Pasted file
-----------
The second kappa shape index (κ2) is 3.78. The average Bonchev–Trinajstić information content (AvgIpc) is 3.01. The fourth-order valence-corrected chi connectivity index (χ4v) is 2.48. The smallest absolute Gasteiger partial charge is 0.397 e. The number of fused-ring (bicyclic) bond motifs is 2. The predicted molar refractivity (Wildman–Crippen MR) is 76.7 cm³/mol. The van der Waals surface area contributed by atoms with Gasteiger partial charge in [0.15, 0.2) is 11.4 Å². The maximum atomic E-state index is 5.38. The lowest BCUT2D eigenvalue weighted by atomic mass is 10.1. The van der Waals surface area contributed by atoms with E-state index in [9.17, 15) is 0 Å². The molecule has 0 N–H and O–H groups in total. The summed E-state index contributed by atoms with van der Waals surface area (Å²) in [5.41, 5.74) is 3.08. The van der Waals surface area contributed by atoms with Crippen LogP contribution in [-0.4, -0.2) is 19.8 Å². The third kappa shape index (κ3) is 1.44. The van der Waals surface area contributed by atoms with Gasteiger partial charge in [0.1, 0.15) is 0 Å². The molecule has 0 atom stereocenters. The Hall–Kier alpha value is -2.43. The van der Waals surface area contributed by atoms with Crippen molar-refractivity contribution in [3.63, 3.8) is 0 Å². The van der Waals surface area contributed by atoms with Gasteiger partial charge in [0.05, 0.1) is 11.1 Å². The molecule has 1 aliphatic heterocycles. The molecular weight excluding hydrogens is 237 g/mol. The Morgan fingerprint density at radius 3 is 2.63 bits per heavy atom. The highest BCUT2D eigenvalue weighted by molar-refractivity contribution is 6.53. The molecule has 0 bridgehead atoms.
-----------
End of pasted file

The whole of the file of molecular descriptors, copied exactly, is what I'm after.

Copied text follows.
The second kappa shape index (κ2) is 3.78. The average Bonchev–Trinajstić information content (AvgIpc) is 3.01. The fourth-order valence-corrected chi connectivity index (χ4v) is 2.48. The smallest absolute Gasteiger partial charge is 0.397 e. The number of fused-ring (bicyclic) bond motifs is 2. The predicted molar refractivity (Wildman–Crippen MR) is 76.7 cm³/mol. The van der Waals surface area contributed by atoms with Gasteiger partial charge in [0.15, 0.2) is 11.4 Å². The maximum atomic E-state index is 5.38. The lowest BCUT2D eigenvalue weighted by atomic mass is 10.1. The van der Waals surface area contributed by atoms with E-state index in [9.17, 15) is 0 Å². The molecule has 0 N–H and O–H groups in total. The summed E-state index contributed by atoms with van der Waals surface area (Å²) in [5.41, 5.74) is 3.08. The van der Waals surface area contributed by atoms with Crippen LogP contribution in [-0.4, -0.2) is 19.8 Å². The third kappa shape index (κ3) is 1.44. The van der Waals surface area contributed by atoms with Gasteiger partial charge in [0.1, 0.15) is 0 Å². The molecule has 0 atom stereocenters. The Hall–Kier alpha value is -2.43. The van der Waals surface area contributed by atoms with Crippen molar-refractivity contribution in [3.63, 3.8) is 0 Å². The van der Waals surface area contributed by atoms with Gasteiger partial charge in [0.05, 0.1) is 11.1 Å². The molecule has 1 aliphatic heterocycles. The molecular weight excluding hydrogens is 237 g/mol. The Morgan fingerprint density at radius 3 is 2.63 bits per heavy atom. The highest BCUT2D eigenvalue weighted by molar-refractivity contribution is 6.53. The molecule has 0 bridgehead atoms.